Veterans of the Cold War have been denied benefits for decades. It’s been the reality for those veterans who wanted to join the American Legion. But things are changing with new legislation put through the process in support of these service members.
And we spoke to a local veteran who said now veterans who have been turned away in the past can be welcomed with open arms they deserve.
Congress recently passed the Legion Act, a bill that expands membership criteria and extends benefits that go with it to all American military veterans.
“To not be recognized for the service that you did provide is a real pain,” said Chuck Weber, a retired naval officer.
We met Weber at American Legion Post 110 in Port Charlotte. Weber has met hundreds of veterans since he started volunteering for the American Legion in 1983. The legion is the nation’s largest wartime veteran service organization.
“It has a whole bunch of programs to take care of the veterans, specifically their families, their children, their orphans if necessary,” Weber said.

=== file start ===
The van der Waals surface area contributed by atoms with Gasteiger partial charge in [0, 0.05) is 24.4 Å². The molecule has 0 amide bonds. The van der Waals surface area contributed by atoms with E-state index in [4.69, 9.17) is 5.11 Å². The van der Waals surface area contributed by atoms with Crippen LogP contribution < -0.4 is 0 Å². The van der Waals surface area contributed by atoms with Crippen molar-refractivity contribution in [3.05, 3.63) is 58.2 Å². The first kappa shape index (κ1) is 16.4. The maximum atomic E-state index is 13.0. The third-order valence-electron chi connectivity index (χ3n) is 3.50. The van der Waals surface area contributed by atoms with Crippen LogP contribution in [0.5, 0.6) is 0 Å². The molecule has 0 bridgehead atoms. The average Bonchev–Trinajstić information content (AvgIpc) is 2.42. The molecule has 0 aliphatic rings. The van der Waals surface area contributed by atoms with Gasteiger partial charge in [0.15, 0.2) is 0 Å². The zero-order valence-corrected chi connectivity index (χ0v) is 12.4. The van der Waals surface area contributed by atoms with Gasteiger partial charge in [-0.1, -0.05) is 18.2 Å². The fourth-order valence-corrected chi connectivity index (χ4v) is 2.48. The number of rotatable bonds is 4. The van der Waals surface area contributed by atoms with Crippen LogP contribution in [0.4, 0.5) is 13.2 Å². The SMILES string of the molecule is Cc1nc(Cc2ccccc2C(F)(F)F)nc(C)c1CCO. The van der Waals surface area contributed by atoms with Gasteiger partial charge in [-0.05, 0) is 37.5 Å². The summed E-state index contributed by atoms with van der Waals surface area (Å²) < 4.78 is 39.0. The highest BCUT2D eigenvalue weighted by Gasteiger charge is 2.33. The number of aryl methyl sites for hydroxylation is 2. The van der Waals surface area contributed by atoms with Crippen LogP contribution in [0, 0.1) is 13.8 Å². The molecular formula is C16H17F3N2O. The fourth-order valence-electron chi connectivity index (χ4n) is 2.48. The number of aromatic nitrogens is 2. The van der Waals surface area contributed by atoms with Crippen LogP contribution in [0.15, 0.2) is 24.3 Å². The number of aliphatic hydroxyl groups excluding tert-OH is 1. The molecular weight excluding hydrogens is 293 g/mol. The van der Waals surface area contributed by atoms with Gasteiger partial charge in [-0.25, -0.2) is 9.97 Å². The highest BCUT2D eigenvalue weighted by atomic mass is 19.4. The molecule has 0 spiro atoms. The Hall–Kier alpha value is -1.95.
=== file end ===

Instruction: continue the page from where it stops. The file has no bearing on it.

Still, hundreds of thousands of veterans are not eligible for membership.
“We had to turn a lot of people away that would’ve been really good members,” Weber said. “And in every other case would’ve been eligible.”
The bill heading to President Donald Trump’s desk would redefine member eligibility dates, allowing anyone who served, dating back to Pearl harbor, to join the American Legion.
“It’s just going to bring veterans issues more to the forefront through our representation to Congress,” Weber said.
The legislation would extend more benefits like scholarships and financial assistance to hundreds of thousands of veterans and their families.
“I think a lot of them are going to say, ‘finally,’” Weber said.